- Something in between the first two: Bidders find the quality of the cars compelling, and consignors haven’t gotten carried away with reserve prices. In this case, sales would edge past 2015—the last market peak—but only slightly.
Our forecast, $395.8M assumes the third scenario is most likely.
One parting thought: In any of these scenarios, but particularly 1 or 2, there will be a lot of prognostication on what the results mean for the market as a whole. We should be wary of that. No doubt, a strong result will add fuel to the hot market, and a weak one will cool it. But if we've learned anything during the pandemic, it's that the collector car market is much, much bigger than any single event.
*Hagerty has entered into a joint venture with Broad Arrow Group. You can read more about it here.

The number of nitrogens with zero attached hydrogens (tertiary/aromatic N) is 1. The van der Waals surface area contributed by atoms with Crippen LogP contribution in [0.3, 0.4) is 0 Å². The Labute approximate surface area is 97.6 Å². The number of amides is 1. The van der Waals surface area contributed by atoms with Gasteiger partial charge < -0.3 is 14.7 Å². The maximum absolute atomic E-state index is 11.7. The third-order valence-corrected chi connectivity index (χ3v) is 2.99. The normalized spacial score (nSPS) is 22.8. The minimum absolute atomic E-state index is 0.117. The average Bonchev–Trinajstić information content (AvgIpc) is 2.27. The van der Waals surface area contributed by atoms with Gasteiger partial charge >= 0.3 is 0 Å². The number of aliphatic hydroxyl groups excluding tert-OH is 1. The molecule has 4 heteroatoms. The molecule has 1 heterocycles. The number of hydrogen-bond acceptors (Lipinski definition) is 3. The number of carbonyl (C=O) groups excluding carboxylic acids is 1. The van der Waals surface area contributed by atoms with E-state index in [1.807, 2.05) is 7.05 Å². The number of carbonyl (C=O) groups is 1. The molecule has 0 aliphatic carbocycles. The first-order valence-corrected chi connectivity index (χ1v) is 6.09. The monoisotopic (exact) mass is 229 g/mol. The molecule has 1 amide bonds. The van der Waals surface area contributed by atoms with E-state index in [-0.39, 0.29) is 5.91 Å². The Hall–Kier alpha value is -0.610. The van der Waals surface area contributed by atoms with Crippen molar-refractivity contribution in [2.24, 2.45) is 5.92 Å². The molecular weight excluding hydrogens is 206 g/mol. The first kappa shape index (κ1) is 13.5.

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How much do you think the sale of the Uhlenhaut coupe 300SLR has to do with the rest of the market? As much as I admire Mercedes-Benz automobiles, I don’t think that that sale has anything to do with the rest of us in the collector car hobby. It is so far above the means of almost any person in the world that it doesn’t really have much to say about the market for vintage cars. And if you think about the fact that a Ferrari 250 GTO sold for an alleged $70 million, and there are 37? of them, the $143 million doesn’t look as impressive. There are only two 300SLR coupes- perhaps the Uhlenhaut car ought to have brought more money than it did.
Whenever I hear someone trying to manufacture a certain outcome in which he or she has a vested interest, I am reminded of the old saying “there are lies, damn lies and then there are statistics.”
What is this certain outcome that has been manufactured? The outcome has a range of nearly $200 million dollars.
Thank you for those comments which reflect our not caring about any of this, who make up the solid spine of the Hobby.
P l e a s e, Hagerty. Enough with the auction shill press releases. Leave that hokum to the Walter Mitties perusing Kiplinger’s and the Wall Street Journal’s Weekend Edition. Focus on c a r s, not coin. Or do the above pleas go unheeded?
One takeaway is the possibility that even with so many great cars, a saturation point may be reached.